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26. Balsam Fir
The Balsam Fir (Abies balsamea) is a very hearty evergreen found throughout the lakes region of the upper Midwest, and Winona State has proudly placed several of these trees on campus.
The Balsam Fir is extremely fragrant and has an attractive, symmetrically pyramidal growth pattern. Both of these characteristics make it a popular choice for Christmas trees.
Balsam Fir can be identified by their flat, dark-green needles, which have white, silvery bands of stomata on the underside. The branchlets of the soft Balsam Fir needles are springy and in days gone by were used in mattresses and pillows for lumbermen and campers in the northern woods providing comfortable and aromatic rest.
The fruit of the Balsam Fir is a dark violet cone when young and grows to a 2 to 4 inch long gray-brown cone when mature.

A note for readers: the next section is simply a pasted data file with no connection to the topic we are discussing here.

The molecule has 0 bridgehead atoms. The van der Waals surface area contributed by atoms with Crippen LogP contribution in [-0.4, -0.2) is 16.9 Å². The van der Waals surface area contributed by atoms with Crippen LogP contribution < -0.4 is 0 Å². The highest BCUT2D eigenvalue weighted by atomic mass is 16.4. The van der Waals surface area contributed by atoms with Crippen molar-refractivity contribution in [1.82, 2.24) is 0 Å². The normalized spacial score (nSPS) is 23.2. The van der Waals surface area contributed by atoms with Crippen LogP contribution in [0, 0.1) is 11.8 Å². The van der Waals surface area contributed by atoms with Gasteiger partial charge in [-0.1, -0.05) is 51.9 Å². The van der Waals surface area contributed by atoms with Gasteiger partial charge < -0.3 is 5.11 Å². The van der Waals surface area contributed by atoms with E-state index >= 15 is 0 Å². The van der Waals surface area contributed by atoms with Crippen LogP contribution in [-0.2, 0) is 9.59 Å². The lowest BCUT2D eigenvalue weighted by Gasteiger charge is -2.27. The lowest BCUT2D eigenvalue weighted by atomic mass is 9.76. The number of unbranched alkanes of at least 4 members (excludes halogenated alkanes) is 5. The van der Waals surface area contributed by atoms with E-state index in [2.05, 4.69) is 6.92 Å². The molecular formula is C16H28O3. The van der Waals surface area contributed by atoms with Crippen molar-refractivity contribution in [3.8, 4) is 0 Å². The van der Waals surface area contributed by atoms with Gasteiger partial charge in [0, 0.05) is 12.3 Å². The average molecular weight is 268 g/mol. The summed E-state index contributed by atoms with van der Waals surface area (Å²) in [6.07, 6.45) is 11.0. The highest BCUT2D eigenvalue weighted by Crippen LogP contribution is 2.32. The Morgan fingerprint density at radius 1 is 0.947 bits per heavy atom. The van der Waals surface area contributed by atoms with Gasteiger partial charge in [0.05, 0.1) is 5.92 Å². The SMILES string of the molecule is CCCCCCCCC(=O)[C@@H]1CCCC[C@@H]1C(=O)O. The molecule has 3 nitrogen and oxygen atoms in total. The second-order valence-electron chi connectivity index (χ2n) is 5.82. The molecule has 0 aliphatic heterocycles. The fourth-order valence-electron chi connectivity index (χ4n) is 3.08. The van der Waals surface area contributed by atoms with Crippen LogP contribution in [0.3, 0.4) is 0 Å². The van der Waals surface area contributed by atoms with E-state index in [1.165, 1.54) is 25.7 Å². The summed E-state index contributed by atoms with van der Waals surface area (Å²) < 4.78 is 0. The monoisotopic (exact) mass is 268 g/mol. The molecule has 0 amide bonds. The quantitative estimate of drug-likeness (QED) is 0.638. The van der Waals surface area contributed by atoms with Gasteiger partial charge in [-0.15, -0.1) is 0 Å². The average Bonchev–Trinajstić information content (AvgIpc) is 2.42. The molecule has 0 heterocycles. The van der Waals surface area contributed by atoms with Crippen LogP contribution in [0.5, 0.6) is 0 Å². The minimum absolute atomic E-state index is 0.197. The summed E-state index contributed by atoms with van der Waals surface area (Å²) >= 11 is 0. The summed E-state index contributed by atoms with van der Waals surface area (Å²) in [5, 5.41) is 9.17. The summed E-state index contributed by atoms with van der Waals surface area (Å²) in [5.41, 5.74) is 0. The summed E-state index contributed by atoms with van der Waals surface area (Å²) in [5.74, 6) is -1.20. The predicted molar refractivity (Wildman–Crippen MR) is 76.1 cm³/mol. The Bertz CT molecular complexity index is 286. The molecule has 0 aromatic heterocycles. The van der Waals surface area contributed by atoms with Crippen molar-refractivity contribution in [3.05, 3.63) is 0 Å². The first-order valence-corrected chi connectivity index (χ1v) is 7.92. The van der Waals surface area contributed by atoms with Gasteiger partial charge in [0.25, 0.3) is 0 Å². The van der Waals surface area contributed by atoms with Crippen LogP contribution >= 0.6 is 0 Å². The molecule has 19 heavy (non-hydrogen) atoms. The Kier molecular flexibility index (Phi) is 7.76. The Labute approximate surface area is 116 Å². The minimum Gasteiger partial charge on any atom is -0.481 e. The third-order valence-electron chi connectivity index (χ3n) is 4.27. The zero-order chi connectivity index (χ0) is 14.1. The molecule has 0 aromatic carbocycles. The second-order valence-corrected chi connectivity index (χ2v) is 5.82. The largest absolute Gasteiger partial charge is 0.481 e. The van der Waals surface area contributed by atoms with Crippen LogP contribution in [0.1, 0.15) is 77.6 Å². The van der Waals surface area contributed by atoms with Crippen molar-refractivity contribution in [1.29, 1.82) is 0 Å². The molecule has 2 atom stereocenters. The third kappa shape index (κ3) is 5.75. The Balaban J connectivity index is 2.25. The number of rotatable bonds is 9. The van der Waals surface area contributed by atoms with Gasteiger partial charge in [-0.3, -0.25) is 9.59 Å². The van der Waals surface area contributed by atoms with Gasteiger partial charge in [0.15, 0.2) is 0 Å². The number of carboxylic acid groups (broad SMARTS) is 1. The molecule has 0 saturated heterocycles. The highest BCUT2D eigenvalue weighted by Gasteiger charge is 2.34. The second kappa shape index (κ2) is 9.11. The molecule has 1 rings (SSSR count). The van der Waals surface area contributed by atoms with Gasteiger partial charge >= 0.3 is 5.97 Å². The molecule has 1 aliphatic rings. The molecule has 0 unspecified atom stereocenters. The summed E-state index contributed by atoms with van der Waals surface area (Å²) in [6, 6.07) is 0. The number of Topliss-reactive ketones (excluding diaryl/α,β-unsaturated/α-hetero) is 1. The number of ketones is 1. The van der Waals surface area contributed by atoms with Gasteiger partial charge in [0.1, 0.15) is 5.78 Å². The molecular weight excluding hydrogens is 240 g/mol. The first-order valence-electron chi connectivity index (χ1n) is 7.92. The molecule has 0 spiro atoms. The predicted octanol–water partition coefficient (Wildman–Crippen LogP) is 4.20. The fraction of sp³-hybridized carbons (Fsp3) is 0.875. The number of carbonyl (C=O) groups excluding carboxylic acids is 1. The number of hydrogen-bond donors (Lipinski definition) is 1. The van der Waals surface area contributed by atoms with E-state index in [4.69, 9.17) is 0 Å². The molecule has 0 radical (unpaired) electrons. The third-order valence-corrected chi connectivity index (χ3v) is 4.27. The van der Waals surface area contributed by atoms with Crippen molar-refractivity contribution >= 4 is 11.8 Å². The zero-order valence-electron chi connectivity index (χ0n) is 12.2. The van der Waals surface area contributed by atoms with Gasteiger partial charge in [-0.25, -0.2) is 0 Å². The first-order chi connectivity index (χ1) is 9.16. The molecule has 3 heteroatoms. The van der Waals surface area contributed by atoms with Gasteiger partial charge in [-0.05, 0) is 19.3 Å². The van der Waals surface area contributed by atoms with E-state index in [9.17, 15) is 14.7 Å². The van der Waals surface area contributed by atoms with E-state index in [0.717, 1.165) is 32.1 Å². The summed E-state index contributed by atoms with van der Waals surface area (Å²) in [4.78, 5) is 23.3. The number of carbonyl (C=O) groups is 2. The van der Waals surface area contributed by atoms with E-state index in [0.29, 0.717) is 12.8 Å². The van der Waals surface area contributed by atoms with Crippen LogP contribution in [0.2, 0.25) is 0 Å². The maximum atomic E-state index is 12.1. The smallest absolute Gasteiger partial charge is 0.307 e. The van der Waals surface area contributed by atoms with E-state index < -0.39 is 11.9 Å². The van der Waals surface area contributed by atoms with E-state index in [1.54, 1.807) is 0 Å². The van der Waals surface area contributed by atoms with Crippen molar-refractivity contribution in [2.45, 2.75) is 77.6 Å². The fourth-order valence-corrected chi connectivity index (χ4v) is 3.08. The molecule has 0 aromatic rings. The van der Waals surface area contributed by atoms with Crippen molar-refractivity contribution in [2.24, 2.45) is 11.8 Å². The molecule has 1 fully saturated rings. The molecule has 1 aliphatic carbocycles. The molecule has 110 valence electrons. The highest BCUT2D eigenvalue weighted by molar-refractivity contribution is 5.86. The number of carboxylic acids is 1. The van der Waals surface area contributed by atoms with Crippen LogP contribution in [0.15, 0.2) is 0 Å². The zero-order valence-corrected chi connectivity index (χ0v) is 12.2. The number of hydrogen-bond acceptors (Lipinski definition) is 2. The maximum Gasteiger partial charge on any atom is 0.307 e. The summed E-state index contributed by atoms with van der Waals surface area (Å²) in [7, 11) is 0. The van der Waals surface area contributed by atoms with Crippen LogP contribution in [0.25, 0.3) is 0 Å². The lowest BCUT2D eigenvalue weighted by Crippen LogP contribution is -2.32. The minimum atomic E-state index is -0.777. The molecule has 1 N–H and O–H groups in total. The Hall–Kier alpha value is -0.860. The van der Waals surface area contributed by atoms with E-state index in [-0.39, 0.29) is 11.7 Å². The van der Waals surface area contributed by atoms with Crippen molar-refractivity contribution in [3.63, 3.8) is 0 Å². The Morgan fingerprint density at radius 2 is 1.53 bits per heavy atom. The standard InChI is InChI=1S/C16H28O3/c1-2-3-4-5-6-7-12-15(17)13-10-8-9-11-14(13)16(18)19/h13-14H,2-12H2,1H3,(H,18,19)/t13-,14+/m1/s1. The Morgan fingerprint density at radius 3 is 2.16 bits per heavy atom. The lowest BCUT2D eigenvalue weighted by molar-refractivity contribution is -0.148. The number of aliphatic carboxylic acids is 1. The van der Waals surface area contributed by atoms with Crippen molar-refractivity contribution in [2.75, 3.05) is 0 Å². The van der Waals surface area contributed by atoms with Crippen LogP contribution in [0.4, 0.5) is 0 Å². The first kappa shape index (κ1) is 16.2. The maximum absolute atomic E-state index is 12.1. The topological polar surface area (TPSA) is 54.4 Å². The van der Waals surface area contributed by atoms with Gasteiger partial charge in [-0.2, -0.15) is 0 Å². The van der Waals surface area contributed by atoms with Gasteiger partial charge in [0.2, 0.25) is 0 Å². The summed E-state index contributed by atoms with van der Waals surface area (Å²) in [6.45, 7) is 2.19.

The bark of all but the very oldest Balsam Fir trees has blisters containing aromatic resin. Interestingly, this resin is so pure and transparent, it can be used for cementing microscope lenses and mounting microscopic specimens in laboratory experiments. Unfortunately, the resin is highly flammable and in a forest fire can quickly lead to the demise of the tree.
The Balsam Fir prefers moist locations and rarely grows to be taller than 75 feet.
A group of Balsam Fir can be found on the east side of Winona State University's Performing Arts Center.
(see #78 on the maps)
Last Modified: Thursday, May 08, 2008 13:59 by